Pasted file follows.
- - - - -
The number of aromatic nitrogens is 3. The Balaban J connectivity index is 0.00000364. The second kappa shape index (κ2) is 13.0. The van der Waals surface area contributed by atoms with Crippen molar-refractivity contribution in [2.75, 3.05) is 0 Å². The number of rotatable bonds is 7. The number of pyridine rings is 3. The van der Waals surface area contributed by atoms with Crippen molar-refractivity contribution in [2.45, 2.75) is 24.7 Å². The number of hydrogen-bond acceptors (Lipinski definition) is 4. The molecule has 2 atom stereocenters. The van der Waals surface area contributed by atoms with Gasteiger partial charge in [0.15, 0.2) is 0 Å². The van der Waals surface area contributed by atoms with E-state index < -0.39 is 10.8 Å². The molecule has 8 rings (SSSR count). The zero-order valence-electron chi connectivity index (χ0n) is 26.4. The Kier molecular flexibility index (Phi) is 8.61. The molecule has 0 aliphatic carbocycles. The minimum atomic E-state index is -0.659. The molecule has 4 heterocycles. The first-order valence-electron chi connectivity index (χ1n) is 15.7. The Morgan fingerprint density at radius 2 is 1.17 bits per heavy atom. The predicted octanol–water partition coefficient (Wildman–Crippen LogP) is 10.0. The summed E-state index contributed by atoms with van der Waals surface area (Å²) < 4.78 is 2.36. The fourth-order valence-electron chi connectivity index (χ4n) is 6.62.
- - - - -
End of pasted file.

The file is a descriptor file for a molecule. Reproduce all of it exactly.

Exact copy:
The number of aromatic nitrogens is 3. The Balaban J connectivity index is 0.00000364. The second kappa shape index (κ2) is 13.0. The van der Waals surface area contributed by atoms with Crippen molar-refractivity contribution in [2.75, 3.05) is 0 Å². The number of rotatable bonds is 7. The number of pyridine rings is 3. The van der Waals surface area contributed by atoms with Crippen molar-refractivity contribution in [2.45, 2.75) is 24.7 Å². The number of hydrogen-bond acceptors (Lipinski definition) is 4. The molecule has 2 atom stereocenters. The van der Waals surface area contributed by atoms with Gasteiger partial charge in [0.15, 0.2) is 0 Å². The van der Waals surface area contributed by atoms with E-state index < -0.39 is 10.8 Å². The molecule has 8 rings (SSSR count). The zero-order valence-electron chi connectivity index (χ0n) is 26.4. The Kier molecular flexibility index (Phi) is 8.61. The molecule has 0 aliphatic carbocycles. The minimum atomic E-state index is -0.659. The molecule has 4 heterocycles. The first-order valence-electron chi connectivity index (χ1n) is 15.7. The Morgan fingerprint density at radius 2 is 1.17 bits per heavy atom. The predicted octanol–water partition coefficient (Wildman–Crippen LogP) is 10.0. The summed E-state index contributed by atoms with van der Waals surface area (Å²) < 4.78 is 2.36. The fourth-order valence-electron chi connectivity index (χ4n) is 6.62.